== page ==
This week’s #HappyAct is to take a trip to Keene before Muddy’s closes on December 16 for the season. And if you live too far away, feel free to substitute your local BBQ joint. Just know it won’t be the same. Follow them on Facebook and Instagram at Muddy’s BBQ pit. They’re closed Mondays and Tuesdays.

Muddy's BBQ pit sign

Hope for a better tomorrow

rainbow of children

Tomorrow we kick off our United Way campaign at work. Our theme this year is “A better tomorrow” to reflect, positivity, hope and to inspire change.

I’m hopeful our Empire Life campaign will be a success. Each year we raise more than a quarter of a million dollars for United Way programs and agencies across Canada, an impressive feat considering we have less than 1,000 employees.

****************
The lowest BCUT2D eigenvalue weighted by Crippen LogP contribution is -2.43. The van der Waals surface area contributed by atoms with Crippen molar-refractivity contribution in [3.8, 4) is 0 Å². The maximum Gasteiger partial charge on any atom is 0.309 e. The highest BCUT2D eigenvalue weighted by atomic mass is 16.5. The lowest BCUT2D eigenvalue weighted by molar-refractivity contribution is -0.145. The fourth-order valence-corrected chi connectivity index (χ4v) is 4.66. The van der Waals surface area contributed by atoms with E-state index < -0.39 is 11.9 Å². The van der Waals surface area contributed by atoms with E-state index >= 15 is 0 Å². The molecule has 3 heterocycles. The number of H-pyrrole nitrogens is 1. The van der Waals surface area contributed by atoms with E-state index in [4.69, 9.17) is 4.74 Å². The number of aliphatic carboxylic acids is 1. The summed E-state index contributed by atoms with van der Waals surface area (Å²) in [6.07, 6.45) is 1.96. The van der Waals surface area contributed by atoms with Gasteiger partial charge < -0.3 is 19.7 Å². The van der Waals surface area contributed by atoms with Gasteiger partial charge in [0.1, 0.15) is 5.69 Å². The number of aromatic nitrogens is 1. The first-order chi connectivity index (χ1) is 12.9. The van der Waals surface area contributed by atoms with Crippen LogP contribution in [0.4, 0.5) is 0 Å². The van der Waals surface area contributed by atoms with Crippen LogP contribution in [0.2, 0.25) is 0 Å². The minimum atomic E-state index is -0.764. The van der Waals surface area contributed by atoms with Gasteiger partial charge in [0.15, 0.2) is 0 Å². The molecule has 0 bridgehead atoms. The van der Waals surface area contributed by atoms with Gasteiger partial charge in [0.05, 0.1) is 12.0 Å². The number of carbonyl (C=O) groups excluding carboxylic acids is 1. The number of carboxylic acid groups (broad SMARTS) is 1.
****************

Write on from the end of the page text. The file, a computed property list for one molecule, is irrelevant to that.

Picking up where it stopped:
But I’m hopeful for so much more. I’m hopeful that the worst of COVID is behind us, at least in Canada.

I’m hopeful that the lessons we’ve learned about the great divide between the privileged in our society and those less fortunate are taken to heart, and we take a critical look at our systems, supports and programs to make change for a better tomorrow.

I’m hopeful that companies will be brave and bold as they envision the future of work to provide a more holistic, balanced approach so employees around the world can lead richer, more rewarding lives.

I’m hopeful we can finally turn our attention to the greatest challenge we face: the climate crisis and saving our planet for ourselves, our children, and our children’s children.

These are big hopes, I know, but I can at least do my part by giving to United Way and help build a better tomorrow, one person, one program at a time in my own community.